John Metcalfe is CityLab’s Bay Area bureau chief, based in Oakland. His coverage focuses on climate change and the science of cities.
Leave it to the Dutch to make cycling even greener.
It's tough to make cycling any greener, but the Dutch have done just that with a bike lane that powers street lights and even houses.
What's being billed as the world's first solar-powered bike path will officially open on November 12 in Krommenie, a town northwest of Amsterdam. Riders will be able to hop on at one end and then, after a few seconds of pedaling, dismount at the other. Being a pilot project, the lane is only 230 feet long (though it'll stretch to 328 feet when finished).
The so-called SolaRoad is the result of a collaboration among the private sector, government, and academia. Here's a brief description of how it works:
The pilot road of just a hundred metres consists of concrete modules each of 2.5 by 3.5 metres. Solar cells are fitted in one travelling direction underneath a tempered glass top layer which is approximately 1-cm thick. There are no solar cells on the other side of the road and this is used to test various top layers. In time, the solar power from the road will be used for practical applications in street lighting, traffic systems, electric cars (which drive on the surface) and households.
Visually, the SolaRoad kind of looks like the glassy cooking element on an electric stove. It's outfitted with a friction-granting surface, though, so riders won't careen around on it like pinballs:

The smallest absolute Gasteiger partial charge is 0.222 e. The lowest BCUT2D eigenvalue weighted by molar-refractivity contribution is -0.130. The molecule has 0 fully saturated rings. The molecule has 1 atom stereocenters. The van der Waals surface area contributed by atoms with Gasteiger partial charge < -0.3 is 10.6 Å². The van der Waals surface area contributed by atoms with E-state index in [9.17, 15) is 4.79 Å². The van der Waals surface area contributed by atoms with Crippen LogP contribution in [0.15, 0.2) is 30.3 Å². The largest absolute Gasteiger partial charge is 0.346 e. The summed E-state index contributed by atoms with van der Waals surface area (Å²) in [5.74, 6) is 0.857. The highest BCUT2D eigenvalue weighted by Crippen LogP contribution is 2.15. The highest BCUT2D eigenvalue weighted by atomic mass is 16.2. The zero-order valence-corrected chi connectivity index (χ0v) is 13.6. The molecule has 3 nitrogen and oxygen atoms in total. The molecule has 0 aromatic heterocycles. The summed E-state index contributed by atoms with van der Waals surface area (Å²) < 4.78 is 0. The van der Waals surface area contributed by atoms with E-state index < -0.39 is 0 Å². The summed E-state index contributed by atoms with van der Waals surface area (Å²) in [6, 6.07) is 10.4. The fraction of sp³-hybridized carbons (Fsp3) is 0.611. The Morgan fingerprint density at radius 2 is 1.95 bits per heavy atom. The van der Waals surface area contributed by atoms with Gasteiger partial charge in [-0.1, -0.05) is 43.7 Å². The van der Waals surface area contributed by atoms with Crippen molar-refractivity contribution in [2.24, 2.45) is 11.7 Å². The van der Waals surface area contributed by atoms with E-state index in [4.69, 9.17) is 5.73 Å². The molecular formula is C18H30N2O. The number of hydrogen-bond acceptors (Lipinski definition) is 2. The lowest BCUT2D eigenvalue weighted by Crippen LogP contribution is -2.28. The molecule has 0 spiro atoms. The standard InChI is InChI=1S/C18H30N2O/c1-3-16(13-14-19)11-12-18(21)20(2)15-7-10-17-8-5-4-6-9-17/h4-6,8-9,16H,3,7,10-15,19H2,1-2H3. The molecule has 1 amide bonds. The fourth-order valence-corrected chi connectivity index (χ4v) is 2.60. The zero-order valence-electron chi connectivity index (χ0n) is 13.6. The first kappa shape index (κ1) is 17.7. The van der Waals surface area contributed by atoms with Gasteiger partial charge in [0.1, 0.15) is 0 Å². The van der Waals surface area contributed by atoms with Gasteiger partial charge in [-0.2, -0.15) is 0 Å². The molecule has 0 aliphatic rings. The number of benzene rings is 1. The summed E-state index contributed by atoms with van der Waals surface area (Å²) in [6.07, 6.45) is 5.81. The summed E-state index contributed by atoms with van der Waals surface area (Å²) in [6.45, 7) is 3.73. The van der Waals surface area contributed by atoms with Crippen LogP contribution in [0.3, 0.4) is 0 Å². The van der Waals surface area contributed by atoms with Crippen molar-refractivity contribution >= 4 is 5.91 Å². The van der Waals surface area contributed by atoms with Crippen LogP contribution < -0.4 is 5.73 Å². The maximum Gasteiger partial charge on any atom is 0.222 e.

The green pathway has its drawbacks. Because it can't be angled toward the sun, it's less efficient than solar panels. And it's hugely expensive at an expected cost of $3.7 million. But as the technology advances these problems might diminish, allowing for some wild new uses to take center stage, reports the BBC:
Dr. Sten de Wit from SolaRoad, the consortium behind the project, envisages that solar roads could eventually be used to power the electric vehicles that use them.
"Electric vehicles are on the rise, but are not really a substitute until the electricity they use is generated in a sustainable way. Roads can generate power right where it is needed," de Wit explains in a publication for the contract research organisation TNO.
"Sensors gathering information about traffic circulation can help improve traffic management, or even allow automatic vehicle guidance," de Wit added.